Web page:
On the front of its Business Day section, the New York Times (8/8, C1, Glater) reports that a recent “study of civil lawsuits…has found that most of the plaintiffs who decided to pass up a settlement offer and went to trial ended up getting less money than if they had taken that offer.” Randall L. Kiser, a co-author of the study and principal analyst at DecisionSet, explained, “The lesson for plaintiffs is, in the vast majority of cases, they are perceiving the defendant’s offer to be half a loaf when in fact it is an entire loaf or more.” The study, to be published in the September issue of the Journal of Empirical Legal Studies, found that “[d]efendants made the wrong decision by proceeding to trial far less often, in 24 percent of cases, [while] plaintiffs were wrong in 61 percent of cases.” And in only “15 percent of cases, both sides were right to go to trial — meaning that the defendant paid less than the plaintiff had wanted but the plaintiff got more than the defendant had offered.”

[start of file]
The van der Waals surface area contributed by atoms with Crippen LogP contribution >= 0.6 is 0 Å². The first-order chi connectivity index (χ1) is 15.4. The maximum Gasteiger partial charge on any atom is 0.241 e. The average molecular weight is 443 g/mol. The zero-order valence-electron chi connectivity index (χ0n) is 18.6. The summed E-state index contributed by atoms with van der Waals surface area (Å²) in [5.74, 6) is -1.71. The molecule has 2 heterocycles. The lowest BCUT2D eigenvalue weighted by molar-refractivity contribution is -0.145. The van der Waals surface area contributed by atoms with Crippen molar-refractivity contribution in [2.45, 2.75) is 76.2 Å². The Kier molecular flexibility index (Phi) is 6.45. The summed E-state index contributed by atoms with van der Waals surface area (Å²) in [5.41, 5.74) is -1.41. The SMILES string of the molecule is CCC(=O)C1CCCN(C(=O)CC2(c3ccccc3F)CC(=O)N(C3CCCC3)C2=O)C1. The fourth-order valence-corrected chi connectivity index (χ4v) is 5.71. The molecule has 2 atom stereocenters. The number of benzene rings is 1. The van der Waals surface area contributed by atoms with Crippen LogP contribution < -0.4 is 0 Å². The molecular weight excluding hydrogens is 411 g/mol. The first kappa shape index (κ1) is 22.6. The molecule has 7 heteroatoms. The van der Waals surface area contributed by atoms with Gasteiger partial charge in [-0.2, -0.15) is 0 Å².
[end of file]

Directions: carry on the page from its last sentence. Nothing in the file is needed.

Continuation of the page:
Link: http://www.nytimes.com/2008/08/08/business/08law.html?_r=1&oref=slogin

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